If you are a small business owner seeking guidance on how to perform account reconciliations, you’ve come to the right place! I will walk you through it. I will also discuss different types of reconciliations, why you should reconcile your accounts, and when reconciliations are completed.
In the world of Accounting, Accountants and Small Business Owners perform reconciliations to ensure their accounts are balanced correctly. The reconciliation process requires comparing two sets of data – data that has been created internally and data from a third-party – to confirm that they match up to the exact value on a specific date. Performing account reconciliations will not only provide you satisfaction that your accounts are accurate, but it will also allow you to record your cash position and forecast your cash flow with accurate figures.
There are four different types of reconciliations:
The most common type of reconciliation is the Bank Reconciliation. This monthly reconciliation process requires comparing the value of recorded bank transactions in your accounting software to your monthly bank statements.
Vendor Reconciliation is when you compare the balance owed on supplier statements to transactions in your payable ledger and overall balance. Suppliers may not automatically provide you their statements, so it is best to request them on a periodic basis.
Businesses that offer credit terms to their customers perform Customer Reconciliations. This process compares details of the Accounts Receivable Ledger to the Receivables Control Account in the general ledger.
The Accounts Receivable Ledger records invoices and payments by each customer whereas the Receivables Control Account provides only a summary of all receivable transactions.
Business Specific Reconciliation
Business Specific Reconciliations vary based on the specifics of your personal businesses, i.e., Inventory Reconciliation. Businesses that sell goods will need to do a stock-take to ensure that the value of inventory on the balance sheet matches the value of goods held in inventory. To perform this reconciliation, an individual would have to physically count the number of goods held in inventory.
You must be wondering, what is the purpose of reconciling all these accounts? Well, you should reconcile your accounts for three reasons:
In case you get audited! All businesses are required to file annual statements with accurate figures. When your business is selected for an audit, all financial statements will get reviewed for accuracy and they must all be free from any misstatements. Balance Sheet Reconciliations are among the many tasks that get performed during an annual audit. So, save yourself by performing your account reconciliations on a periodic basis!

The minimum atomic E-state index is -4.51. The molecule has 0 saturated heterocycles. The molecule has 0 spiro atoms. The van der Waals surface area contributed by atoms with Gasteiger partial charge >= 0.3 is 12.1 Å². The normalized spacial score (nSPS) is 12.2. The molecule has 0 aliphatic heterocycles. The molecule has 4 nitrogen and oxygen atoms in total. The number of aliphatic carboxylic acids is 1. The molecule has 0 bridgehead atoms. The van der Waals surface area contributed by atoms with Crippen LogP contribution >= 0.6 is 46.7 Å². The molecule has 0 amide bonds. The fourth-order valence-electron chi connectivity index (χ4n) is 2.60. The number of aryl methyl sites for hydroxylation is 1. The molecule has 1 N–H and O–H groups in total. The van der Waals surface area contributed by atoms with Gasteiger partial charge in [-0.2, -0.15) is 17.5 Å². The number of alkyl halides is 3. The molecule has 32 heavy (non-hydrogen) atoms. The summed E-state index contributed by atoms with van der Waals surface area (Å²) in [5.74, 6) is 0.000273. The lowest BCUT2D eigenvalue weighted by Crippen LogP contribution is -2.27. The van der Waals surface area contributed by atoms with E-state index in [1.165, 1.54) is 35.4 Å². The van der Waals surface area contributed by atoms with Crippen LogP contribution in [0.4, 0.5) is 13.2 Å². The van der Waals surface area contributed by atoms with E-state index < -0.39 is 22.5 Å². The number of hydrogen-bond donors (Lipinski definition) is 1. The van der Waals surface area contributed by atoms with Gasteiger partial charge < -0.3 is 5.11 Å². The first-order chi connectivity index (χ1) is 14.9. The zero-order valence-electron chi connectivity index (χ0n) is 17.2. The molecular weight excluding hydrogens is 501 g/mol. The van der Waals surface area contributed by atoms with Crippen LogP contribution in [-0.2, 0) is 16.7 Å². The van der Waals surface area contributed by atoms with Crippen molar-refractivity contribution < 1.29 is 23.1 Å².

Reconciling Vendor accounts can help ensure that you are paying vendors on a timely basis and your day-to-day operations are maintained. Missing payments or not paying on time can lead you to build a poor relationship with your suppliers. This can result in a loss of service or goods from suppliers ultimately affecting demand due to customer requirements not being met.
Reconciling your bank on a periodic basis can help minimize the chances of receiving fines and penalties. Financial Institutions are less likely to waive fees for missed payments or approved overdraft values being exceeded.
The nature or type of your business will determine how often you should perform account reconciliations.
Small Businesses that produce monthly management accounts should reconcile their bank, receivables (customer reconciliations), and payables (supplier reconciliations) at least once every month to maintain accuracy. If you are a small business owner whose business operates in a non-complex manner, you should still regularly reconcile your accounts once every month for best practice. Any differences or issues that arise will be much easier to comprehend when taken place over a shorter time-period.
On the other hand, high-growth businesses that tend to burn a lot of cash or have little cash in the bank should perform bank reconciliations on a weekly basis. If you are constantly short on cash, you might even want to consider reconciling your bank daily.
Here are the four steps on how to reconcile accounts:
Verify that the Opening Balances on both sets of data match
Open the bank ledger account on your accounting software (internal) and compare it to the bank statement (external) for the same period. Verify that the opening balance on the former matches to the closing balance on the latter.
Record the difference in the Closing Balances
Write down the closing balance (i.e., month- end) from the external document (i.e., bank statement) and compare the figure to the closing balance of the corresponding account in your accounting software. The difference refers to the value that is needed to fully reconcile the account.
Place a check-mark next to all the new activity from the external document
Record any new transactions on the external document into your internal database, i.e., payments, issue of new invoices, bank charges, interest received.
Review Closing Balance and if needed, run a reconciliation report
The Closing Balance on the account being reconciled will match to the Closing Balance on the external document once all missing or duplicate transactions have been posted or removed.
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